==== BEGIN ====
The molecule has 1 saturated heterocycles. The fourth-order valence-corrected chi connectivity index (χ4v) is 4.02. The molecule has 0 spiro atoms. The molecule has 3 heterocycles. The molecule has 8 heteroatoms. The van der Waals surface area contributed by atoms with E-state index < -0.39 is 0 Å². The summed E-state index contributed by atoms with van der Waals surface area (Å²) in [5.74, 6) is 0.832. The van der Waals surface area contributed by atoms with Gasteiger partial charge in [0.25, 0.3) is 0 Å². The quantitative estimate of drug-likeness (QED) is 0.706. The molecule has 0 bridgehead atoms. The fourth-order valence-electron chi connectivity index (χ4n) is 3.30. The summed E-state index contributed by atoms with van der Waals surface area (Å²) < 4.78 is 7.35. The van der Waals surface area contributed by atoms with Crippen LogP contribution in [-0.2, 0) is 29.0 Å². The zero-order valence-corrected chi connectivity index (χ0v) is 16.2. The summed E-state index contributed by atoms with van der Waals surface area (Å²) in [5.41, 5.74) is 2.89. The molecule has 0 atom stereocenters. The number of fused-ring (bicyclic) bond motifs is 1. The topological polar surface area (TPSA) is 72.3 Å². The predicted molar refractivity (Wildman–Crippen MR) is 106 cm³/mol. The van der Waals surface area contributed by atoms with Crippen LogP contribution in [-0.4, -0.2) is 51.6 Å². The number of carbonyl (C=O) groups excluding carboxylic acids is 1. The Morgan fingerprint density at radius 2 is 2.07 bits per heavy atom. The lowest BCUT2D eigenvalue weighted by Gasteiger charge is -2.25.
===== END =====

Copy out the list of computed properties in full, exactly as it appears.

The molecule has 1 saturated heterocycles. The fourth-order valence-corrected chi connectivity index (χ4v) is 4.02. The molecule has 0 spiro atoms. The molecule has 3 heterocycles. The molecule has 8 heteroatoms. The van der Waals surface area contributed by atoms with E-state index < -0.39 is 0 Å². The summed E-state index contributed by atoms with van der Waals surface area (Å²) in [5.74, 6) is 0.832. The van der Waals surface area contributed by atoms with Gasteiger partial charge in [0.25, 0.3) is 0 Å². The quantitative estimate of drug-likeness (QED) is 0.706. The molecule has 0 bridgehead atoms. The fourth-order valence-electron chi connectivity index (χ4n) is 3.30. The summed E-state index contributed by atoms with van der Waals surface area (Å²) < 4.78 is 7.35. The van der Waals surface area contributed by atoms with Crippen LogP contribution in [-0.2, 0) is 29.0 Å². The zero-order valence-corrected chi connectivity index (χ0v) is 16.2. The summed E-state index contributed by atoms with van der Waals surface area (Å²) in [5.41, 5.74) is 2.89. The molecule has 0 atom stereocenters. The number of fused-ring (bicyclic) bond motifs is 1. The topological polar surface area (TPSA) is 72.3 Å². The predicted molar refractivity (Wildman–Crippen MR) is 106 cm³/mol. The van der Waals surface area contributed by atoms with Crippen LogP contribution in [-0.4, -0.2) is 51.6 Å². The number of carbonyl (C=O) groups excluding carboxylic acids is 1. The Morgan fingerprint density at radius 2 is 2.07 bits per heavy atom. The lowest BCUT2D eigenvalue weighted by Gasteiger charge is -2.25.